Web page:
DFARS § 252.227-7014 requires defense contractors to identify in their proposals any computer software that will be delivered to the government with “restricted rights.” But what happens if you forgot to identify your restricted rights software in your proposal? Have you inadvertently given the government “unlimited rights” to use, copy, and distribute your software?
DFARS § 252.227-7014(e)(3) provides the following guidance:
In addition to the assertions made in the Attachment, other assertions may be identified after award when based on new information or inadvertent omissions unless the inadvertent omissions would have materially affected the source selection decision. Such identification and assertion shall be submitted to the Contracting Officer as soon as practicable prior to the scheduled date for delivery of the software, in the following format, and signed by an official authorized to contractually obligate the Contractor: ….
As indicated above, the DFARS provides two grounds for post-award assertions of restricted rights: (1) “new information” and (2) “inadvertent omissions.” Unfortunately, the DFARS does not provide any insight into what type of “new information” might warrant a post-award assertion of restricted rights. This ground might apply where the contractor’s failure to identify the software can be attributed to some conduct of the government, such as inadequacy in the solicitation or a post-award change of requirements.
For “inadvertent omissions,” a contractor seeking to make a post-award assertion of restricted rights will need to be ready to explain to the contracting officer why the omission was inadvertent (and not an intentional bait-and-switch) and why the omission did not materially affect the source selection decision. Unfortunately, even if the contractor succeeds in the convincing the contracting officer that the omission was entirely innocent, the contractor may still face a significant hurdle in convincing the contracting officer that the omission did not materially affect the source selection decision. Among other reasons, the contracting officer may believe that the government should not be paying as much for software that is subject to restricted rights.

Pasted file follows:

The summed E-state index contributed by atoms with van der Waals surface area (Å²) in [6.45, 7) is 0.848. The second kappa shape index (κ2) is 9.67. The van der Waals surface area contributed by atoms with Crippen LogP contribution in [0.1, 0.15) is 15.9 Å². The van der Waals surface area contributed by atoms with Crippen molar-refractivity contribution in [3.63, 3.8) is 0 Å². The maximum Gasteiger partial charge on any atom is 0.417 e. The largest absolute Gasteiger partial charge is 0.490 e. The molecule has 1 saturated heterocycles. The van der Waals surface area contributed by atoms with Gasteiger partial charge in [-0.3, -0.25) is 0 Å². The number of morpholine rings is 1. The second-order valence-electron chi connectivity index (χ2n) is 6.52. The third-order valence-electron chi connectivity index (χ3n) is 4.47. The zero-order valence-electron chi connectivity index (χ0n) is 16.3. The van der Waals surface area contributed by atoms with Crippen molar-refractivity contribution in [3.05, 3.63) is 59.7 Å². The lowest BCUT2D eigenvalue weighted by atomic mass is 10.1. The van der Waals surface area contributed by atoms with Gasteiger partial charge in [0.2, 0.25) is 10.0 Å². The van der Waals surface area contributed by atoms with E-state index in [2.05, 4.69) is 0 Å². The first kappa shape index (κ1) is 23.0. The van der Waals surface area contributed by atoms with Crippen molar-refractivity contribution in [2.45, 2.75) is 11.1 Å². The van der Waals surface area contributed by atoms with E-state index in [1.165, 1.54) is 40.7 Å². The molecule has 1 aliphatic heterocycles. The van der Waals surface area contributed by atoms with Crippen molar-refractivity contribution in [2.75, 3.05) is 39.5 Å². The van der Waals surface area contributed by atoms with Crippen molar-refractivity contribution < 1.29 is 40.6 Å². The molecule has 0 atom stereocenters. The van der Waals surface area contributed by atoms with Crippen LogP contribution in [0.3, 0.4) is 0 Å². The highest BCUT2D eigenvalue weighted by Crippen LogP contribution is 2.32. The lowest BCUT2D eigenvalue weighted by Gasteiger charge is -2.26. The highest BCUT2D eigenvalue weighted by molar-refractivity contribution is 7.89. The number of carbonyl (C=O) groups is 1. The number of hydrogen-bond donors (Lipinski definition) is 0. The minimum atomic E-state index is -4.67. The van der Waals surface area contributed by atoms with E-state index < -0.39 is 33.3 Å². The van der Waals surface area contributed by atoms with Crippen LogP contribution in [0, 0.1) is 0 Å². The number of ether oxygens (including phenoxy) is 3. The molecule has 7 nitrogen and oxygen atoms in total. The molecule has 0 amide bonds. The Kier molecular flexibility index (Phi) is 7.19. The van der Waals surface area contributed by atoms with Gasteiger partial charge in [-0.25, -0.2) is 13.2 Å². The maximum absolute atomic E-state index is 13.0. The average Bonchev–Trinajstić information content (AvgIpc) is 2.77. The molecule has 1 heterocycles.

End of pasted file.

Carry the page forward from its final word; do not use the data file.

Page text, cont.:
Ultimately, a contractor who is unable to convince the contracting officer that the omission did not materially affect the source selection decision could find itself facing a choice between delivering the software with unlimited rights or a termination of the contract. Of course, there could be situations where terminating the contract (hopefully, for convenience, rather than for default) might be preferable to delivering the software to the government with unlimited rights.
Finally, the DFARS requires post-award assertions of restricted rights to be made “as soon as practicable prior to the scheduled date of delivery of the software ….” This behooves contractors to review any deliverables that may include software to ensure that they have made the required assertions in their proposal, as well as ensuring that such software has been marked with the required restrictive legends prior to delivery.